Leica Leitz Wetzlar 35mm Film Microscope Camera (Orthomat)

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Condition: Excellent

Leitz Wetzlar 35mm Film Microscope Camera (Orthomat)

Excellent cosmetic condition

General Leitz Wetzlar Microscope Camera Information

The Orthomat is a microscope camera, which belongs to the FSA-trinocular Tube, first developed in the 1960s for the Ortholux and Orthoplan microscope stand. In opposite to former trinocular tubes this one compensates the difference of tube length, depending by adjusting the different distances of the eyepieces. So you do not need a separate eyepiece for adjusting the sharpness before shooting like you need, for example, by working with the MIKAS. What you see sharp in your eyepieces (one should be attached with a photo frame) you should get automatically sharp on your film. What you see is only the camera. Under the upper door of the camera should be special, exchangeable film container, so one can change between different kinds of 35mm film without loosing frames. And you need the power supply and light meter, which has to be connected with the black cable, if you want to work with it. The camera includes a photo optic with a 3,2x magnification. The white light on the front side is burning during exposition time and the red light shows you the transport of film.

Initially developed in the 50´s for the ADOX 300 camera made by C. Schleussner (ADOX) in Neu-Isenburg / Germany. I do not know, where the camera was produced, but I suppose that parts or may be the whole camera was fabricated in the LEITZ factory in Wetzlar as a job order production. So the LEITZ microscope fabrication had a produceable interchangeable film container when they started developing the Orthomat microscope camera a few years later. One can find the film container with different surfaces: black (the oldest version), hammertone and light gray.






Camera House Price: £45.00

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Delivery will be made by Interparcel, you will be able to track your order online to find your scheduled delivery date. Any deliveries scheduled to arrive on the Saturday or Bank Holiday will be delivered the following working day. We aim to dispatch your order within 24 hours of the time the order has been placed.

Looking after your camera

Use a Camera Bag

A camera bag does more than just protect the camera against scratches and dust: It keeps it safe from rain because many are waterproof on the outside.

Be Very Careful Around the LCD Screen and Camera Lens

Use only special equipment to clean your camera’s LCD screen and camera lens. Buy a special cleaning kit that includes liquid solutions, microfiber cloths and brushes that have been specially designed to clean your camera lens.

Never Leave Your Batteries in Your Camera for Too Long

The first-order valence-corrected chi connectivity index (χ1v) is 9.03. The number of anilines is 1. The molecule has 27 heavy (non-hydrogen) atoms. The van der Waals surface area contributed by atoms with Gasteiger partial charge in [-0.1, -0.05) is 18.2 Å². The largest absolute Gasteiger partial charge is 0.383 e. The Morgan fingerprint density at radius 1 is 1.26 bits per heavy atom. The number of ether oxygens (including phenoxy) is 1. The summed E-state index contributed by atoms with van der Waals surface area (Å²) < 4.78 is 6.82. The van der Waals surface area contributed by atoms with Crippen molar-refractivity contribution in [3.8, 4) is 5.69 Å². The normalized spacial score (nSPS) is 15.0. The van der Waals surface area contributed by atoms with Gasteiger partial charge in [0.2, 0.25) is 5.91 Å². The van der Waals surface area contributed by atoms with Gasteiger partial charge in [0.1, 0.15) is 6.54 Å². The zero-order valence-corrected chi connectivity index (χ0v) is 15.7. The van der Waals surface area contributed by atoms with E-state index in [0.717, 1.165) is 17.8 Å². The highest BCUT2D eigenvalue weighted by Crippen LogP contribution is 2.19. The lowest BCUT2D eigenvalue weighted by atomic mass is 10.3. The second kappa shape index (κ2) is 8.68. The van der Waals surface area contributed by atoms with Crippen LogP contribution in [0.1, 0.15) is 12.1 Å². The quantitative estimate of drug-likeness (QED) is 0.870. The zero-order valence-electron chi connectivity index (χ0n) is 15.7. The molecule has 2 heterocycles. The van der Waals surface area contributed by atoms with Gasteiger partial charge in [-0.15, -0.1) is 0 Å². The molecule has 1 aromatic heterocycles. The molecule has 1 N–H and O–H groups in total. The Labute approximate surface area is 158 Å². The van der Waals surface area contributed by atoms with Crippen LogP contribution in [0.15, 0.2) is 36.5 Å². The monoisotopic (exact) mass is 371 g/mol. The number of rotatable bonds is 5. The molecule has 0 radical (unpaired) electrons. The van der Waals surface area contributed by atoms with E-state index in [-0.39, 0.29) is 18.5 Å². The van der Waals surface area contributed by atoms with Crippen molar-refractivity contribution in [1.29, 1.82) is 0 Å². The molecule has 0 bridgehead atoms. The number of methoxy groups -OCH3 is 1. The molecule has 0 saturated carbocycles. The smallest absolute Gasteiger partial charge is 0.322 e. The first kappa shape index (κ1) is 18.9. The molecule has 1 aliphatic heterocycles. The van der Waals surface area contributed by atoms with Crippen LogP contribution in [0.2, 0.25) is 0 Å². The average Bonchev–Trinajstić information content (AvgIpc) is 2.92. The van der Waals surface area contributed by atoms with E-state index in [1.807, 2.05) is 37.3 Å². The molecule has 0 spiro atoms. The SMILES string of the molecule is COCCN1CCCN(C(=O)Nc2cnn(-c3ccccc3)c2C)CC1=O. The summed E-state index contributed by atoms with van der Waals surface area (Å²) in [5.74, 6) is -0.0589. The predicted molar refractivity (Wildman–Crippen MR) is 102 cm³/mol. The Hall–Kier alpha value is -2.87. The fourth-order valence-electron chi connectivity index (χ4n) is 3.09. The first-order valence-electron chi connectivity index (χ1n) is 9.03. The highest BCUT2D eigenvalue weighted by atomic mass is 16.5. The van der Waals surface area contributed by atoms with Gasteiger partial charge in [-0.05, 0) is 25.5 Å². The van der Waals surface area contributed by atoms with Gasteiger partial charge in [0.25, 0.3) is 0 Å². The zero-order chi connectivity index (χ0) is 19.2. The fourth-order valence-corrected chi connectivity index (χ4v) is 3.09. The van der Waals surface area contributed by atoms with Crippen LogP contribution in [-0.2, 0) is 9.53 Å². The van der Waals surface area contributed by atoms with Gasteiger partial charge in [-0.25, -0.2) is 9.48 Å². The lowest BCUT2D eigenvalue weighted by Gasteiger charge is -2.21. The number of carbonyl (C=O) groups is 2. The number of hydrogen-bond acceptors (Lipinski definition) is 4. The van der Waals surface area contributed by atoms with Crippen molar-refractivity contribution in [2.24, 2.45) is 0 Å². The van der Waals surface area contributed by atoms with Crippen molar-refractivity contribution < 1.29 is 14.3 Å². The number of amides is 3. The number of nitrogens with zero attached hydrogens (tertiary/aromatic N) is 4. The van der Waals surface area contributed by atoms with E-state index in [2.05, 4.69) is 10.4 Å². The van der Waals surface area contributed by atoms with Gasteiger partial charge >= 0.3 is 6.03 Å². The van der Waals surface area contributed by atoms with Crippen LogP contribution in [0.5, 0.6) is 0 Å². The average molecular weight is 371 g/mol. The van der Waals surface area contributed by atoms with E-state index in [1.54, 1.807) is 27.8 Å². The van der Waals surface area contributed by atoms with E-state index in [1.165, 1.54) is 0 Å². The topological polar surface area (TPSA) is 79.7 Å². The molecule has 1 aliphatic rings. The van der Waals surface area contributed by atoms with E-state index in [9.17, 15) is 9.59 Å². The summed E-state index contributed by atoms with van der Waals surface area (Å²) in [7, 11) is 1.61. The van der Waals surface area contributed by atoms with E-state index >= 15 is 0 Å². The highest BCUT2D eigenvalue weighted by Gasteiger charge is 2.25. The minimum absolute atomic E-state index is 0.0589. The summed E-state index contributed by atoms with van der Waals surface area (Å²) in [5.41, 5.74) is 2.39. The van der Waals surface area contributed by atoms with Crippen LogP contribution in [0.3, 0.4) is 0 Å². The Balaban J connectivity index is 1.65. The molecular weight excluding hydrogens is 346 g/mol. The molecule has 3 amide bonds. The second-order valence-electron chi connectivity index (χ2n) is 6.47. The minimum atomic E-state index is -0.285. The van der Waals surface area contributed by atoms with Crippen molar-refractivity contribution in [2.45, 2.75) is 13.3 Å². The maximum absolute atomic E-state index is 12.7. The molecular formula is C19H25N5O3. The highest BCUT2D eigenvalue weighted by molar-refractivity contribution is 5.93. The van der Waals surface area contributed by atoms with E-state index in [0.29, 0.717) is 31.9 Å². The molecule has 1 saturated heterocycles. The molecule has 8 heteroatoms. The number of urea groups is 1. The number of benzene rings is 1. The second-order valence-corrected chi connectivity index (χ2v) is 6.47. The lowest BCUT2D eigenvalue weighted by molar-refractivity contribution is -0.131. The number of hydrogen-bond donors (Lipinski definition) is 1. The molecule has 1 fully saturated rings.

Many camera batteries are now alkaline or lithium formats. If you keep your camera with the batteries inside of it in a moist area, then the batteries can get corrosive. So if you’re thinking about just putting your camera on the shelf for several months, do yourself a favor and remove them.

Turn Your Camera Off Prior to Doing Anything

Before you do anything to your camera, always keep in mind that it should be turned off first. No matter what it is—swapping lenses, changing memory cards or disconnecting or attaching cables—your camera should be turned off.

Cold and Wet Weather Can Wreak Havoc on Your Camera Body
Take your camera out only in a waterproof bag. If the weather’s unusually cold, just wrap your camera in a plastic bag that has silica desiccant packets for the reduction of moisture. It’s also a smart idea to have a soft towel with you to wipe off any moisture, just in case it should get on your camera.

Good Memory Card Care Is Good Camera Care

Only transport your memory cards inside of a protective caseMake sure the memory cards stay dust-free at all times. When removing memory cards, make sure you do so indoors or in non-dusty situations.
Make sure that you keep memory cards only in cool places. Never keep them in places where they may heat up, like dashboards or glove compartments.
Never place your memory cards close to magnetic sources. Examples of magnetic sources are things such as audio speakers, TV monitors and actual magnets.

Use a Filter to Protect Your Camera Lens

The lens of your camera is naturally fragile. As such, it’s susceptible to scratches, cracks, dents…you name it. A UV filter will not only will you give your lens a fighting chance, but you’ll also enhance the quality of your pictures.

Condensation Can Be Controlled

Condensation normally happens when you move your camera between different temperatures.
Allow your camera a chance to naturally get used to the hotter environment. Don’t place it inside a closed plastic bag when transporting it between different temperatures! Just let the camera sit in the humid temperature for a while, until condensation disappears.
If this still doesn’t get rid of all of it, you can utilize a soft cloth to wipe away any remaining moisture and marks left behind from the condensation.